Panetta: Partnership Tested, Proven After Horrific Events

WASHINGTON, March 14, 2012 — Coali­tion forces are achiev­ing their mis­sion of help­ing Afghanistan trans­form its future, Defense Sec­re­tary Leon E. Panet­ta told a multi­na­tion­al mil­i­tary throng here today.

Coali­tion forces in Region­al Com­mand South­west include 11 nations’ troops, and Panetta’s audi­ence includ­ed U.S. Marines and sol­diers, as well as dozens of British, Jor­dan­ian, Afghan and oth­er nations’ ser­vice mem­bers.

Panet­ta addressed the hun­dreds of troops inside an echo­ing space cre­at­ed by what appeared to be an acre of vinyl draped over tubu­lar steel fram­ing, floored with con­crete and filled with met­al fold­ing chairs.

“I can’t tell you how proud I am of the part­ner­ship that we have,” Panet­ta told the troops.

The 50 nations that make up the NATO-led Inter­na­tion­al Secu­ri­ty Assis­tance Force rep­re­sent “prob­a­bly the broad­est and deep­est mil­i­tary coali­tion we’ve seen in a long, long time,” he said.

Those coun­tries’ mil­i­tary mem­bers are work­ing with Afghan secu­ri­ty forces “… try­ing to bring peace, jus­tice, and … secu­ri­ty to Afghanistan,” the sec­re­tary added.

They are work­ing and fight­ing for a com­mon cause, he said, “to ensure that Afghanistan nev­er again becomes a safe haven” from which ter­ror­ists can launch attacks against oth­er nations.

In work­ing “shoul­der-to-shoul­der” to help build an Afghanistan that can secure and gov­ern itself, the sec­re­tary told the audi­ence, they are help­ing to real­ize a dream that is often labeled Amer­i­can, but is com­mon through­out the world — a bet­ter life for the next gen­er­a­tion.

“Achiev­ing that dream depends on men and women who are will­ing to make the sac­ri­fices, to step for­ward, to work with fel­low cit­i­zens, and to forge a bet­ter, more secure life for our chil­dren,” he said.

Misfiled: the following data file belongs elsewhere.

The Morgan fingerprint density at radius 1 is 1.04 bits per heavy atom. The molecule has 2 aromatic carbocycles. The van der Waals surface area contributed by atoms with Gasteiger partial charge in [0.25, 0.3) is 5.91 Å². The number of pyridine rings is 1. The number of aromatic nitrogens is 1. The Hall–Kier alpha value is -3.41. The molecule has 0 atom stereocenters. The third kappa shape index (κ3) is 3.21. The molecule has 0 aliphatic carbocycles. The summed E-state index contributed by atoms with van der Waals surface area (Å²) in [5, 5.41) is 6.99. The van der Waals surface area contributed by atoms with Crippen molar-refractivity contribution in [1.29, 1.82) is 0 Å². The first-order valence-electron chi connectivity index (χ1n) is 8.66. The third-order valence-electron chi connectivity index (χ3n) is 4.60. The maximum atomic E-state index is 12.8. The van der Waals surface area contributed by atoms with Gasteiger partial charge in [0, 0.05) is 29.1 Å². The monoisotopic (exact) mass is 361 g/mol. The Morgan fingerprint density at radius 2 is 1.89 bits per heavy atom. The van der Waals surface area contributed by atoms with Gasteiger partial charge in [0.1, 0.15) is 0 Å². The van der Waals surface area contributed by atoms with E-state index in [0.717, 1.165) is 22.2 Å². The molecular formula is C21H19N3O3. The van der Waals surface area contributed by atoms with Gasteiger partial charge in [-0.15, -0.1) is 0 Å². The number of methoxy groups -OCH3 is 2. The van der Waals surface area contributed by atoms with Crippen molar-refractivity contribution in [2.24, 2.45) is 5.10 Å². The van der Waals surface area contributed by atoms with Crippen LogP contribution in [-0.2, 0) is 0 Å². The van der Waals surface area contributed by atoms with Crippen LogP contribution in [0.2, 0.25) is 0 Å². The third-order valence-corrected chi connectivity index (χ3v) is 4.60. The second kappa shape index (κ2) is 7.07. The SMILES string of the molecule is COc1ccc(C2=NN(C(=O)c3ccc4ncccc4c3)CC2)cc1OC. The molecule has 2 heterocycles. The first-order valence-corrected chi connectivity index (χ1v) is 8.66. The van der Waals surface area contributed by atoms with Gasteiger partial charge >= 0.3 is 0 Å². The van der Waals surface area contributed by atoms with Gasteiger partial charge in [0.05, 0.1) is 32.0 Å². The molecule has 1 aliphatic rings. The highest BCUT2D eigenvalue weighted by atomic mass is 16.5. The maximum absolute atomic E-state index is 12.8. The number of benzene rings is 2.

Coali­tion and Afghan forces alike have been test­ed time and again over a decade of war, and par­tic­u­lar­ly over the last few weeks, he said.

“We’ve had protests and vio­lence. We’ve had the burn­ing of the Quran. … We’ve had ISAF forces that have been … mur­dered,” Panet­ta said. “And last week­end we were shocked to learn about the trag­ic event … in near­by Kan­da­har province that result­ed in the death of so many Afghan civil­ians.”

Those inci­dents are deeply trou­bling, but are not reflec­tive of over­all Afghan-coali­tion coop­er­a­tion, he reit­er­at­ed.

Ene­my-ini­ti­at­ed vio­lence is trend­ing down, Panet­ta said, and 2011 was a tran­si­tion­al year for the Afghanistan mis­sion.

“All of you have the oppor­tu­ni­ty to make 2012 a deci­sive year in this cam­paign,” he said.

Panet­ta touched down at Bas­tion Air­field here today for a two-day coun­try vis­it that will take him from vis­it­ing troops and region­al Afghan lead­ers in south­ern Afghanistan to high-lev­el meet­ings in Kab­ul.

There, the sec­re­tary has meet­ings sched­uled with Afghan Pres­i­dent Hamid Karzai, Defense Min­is­ter Abdul Rahim War­dak and Inte­ri­or Min­is­ter Gen. Bis­mil­lah Khan Moham­ma­di.

In a break with past prac­tice, none of the forces — includ­ing U.S. troops — brought their weapons into the area where the sec­re­tary spoke. Dur­ing past vis­its, Afghan forces would like­ly have been the only unarmed sol­diers present, offi­cials acknowl­edged.

U.S. offi­cials said Marine Corps Maj. Gen. Charles M. Gur­ganus, who two days ago took com­mand of Region­al Com­mand South­west, made the deci­sion yes­ter­day that none of the troops meet­ing the sec­re­tary would car­ry weapons, so all ser­vice mem­bers present would be on an equal foot­ing.

A senior defense offi­cial trav­el­ing with the sec­re­tary said yes­ter­day that Panetta’s Afghanistan vis­it was planned long before a U.S. ser­vice mem­ber alleged­ly killed a report­ed 16 Afghan civil­ians March 11 near Kan­da­har. The secretary’s planned itin­er­ary has not changed since that “iso­lat­ed crim­i­nal attack,” the offi­cial added.

Panet­ta told reporters trav­el­ing with him that along with thank­ing coali­tion forces for their ser­vice, he will focus dur­ing this vis­it on strate­gic issues — the over­all cam­paign against the Tal­iban and al-Qai­da, the tran­si­tion to Afghan secu­ri­ty lead by the end of 2014, and the endur­ing part­ner­ship between the Unit­ed States and Afghanistan.

Panet­ta left Kyrgyzstan’s cap­i­tal city of Bishkek this morn­ing and vis­it­ed U.S. ser­vice mem­bers at the Man­as tran­sit cen­ter before fly­ing here. All U.S. ser­vice mem­bers com­ing into or leav­ing Afghanistan pass through Man­as en route.

Source:
U.S. Depart­ment of Defense
Office of the Assis­tant Sec­re­tary of Defense (Pub­lic Affairs)